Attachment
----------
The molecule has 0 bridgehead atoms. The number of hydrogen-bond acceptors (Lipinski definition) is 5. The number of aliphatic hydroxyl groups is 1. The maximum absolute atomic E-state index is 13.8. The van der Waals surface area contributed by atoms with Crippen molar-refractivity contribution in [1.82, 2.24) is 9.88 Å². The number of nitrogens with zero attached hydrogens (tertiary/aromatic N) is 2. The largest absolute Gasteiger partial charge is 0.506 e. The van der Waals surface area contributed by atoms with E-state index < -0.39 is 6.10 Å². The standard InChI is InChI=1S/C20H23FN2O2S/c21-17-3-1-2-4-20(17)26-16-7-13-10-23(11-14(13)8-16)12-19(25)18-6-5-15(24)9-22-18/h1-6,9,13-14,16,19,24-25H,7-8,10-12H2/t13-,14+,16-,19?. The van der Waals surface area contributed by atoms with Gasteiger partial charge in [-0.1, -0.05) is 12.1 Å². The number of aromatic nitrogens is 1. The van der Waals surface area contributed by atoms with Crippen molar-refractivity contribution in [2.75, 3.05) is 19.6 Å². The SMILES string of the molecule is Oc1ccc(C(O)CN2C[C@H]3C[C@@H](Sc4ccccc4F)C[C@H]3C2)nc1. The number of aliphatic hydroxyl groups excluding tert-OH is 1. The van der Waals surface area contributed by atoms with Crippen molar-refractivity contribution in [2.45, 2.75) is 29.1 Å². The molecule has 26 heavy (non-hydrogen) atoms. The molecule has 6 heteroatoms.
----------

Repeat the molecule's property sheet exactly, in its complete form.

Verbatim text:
The molecule has 0 bridgehead atoms. The number of hydrogen-bond acceptors (Lipinski definition) is 5. The number of aliphatic hydroxyl groups is 1. The maximum absolute atomic E-state index is 13.8. The van der Waals surface area contributed by atoms with Crippen molar-refractivity contribution in [1.82, 2.24) is 9.88 Å². The number of nitrogens with zero attached hydrogens (tertiary/aromatic N) is 2. The largest absolute Gasteiger partial charge is 0.506 e. The van der Waals surface area contributed by atoms with E-state index < -0.39 is 6.10 Å². The standard InChI is InChI=1S/C20H23FN2O2S/c21-17-3-1-2-4-20(17)26-16-7-13-10-23(11-14(13)8-16)12-19(25)18-6-5-15(24)9-22-18/h1-6,9,13-14,16,19,24-25H,7-8,10-12H2/t13-,14+,16-,19?. The van der Waals surface area contributed by atoms with Gasteiger partial charge in [-0.1, -0.05) is 12.1 Å². The number of aromatic nitrogens is 1. The van der Waals surface area contributed by atoms with Crippen molar-refractivity contribution in [2.75, 3.05) is 19.6 Å². The SMILES string of the molecule is Oc1ccc(C(O)CN2C[C@H]3C[C@@H](Sc4ccccc4F)C[C@H]3C2)nc1. The number of aliphatic hydroxyl groups excluding tert-OH is 1. The van der Waals surface area contributed by atoms with Crippen molar-refractivity contribution in [2.45, 2.75) is 29.1 Å². The molecule has 26 heavy (non-hydrogen) atoms. The molecule has 6 heteroatoms.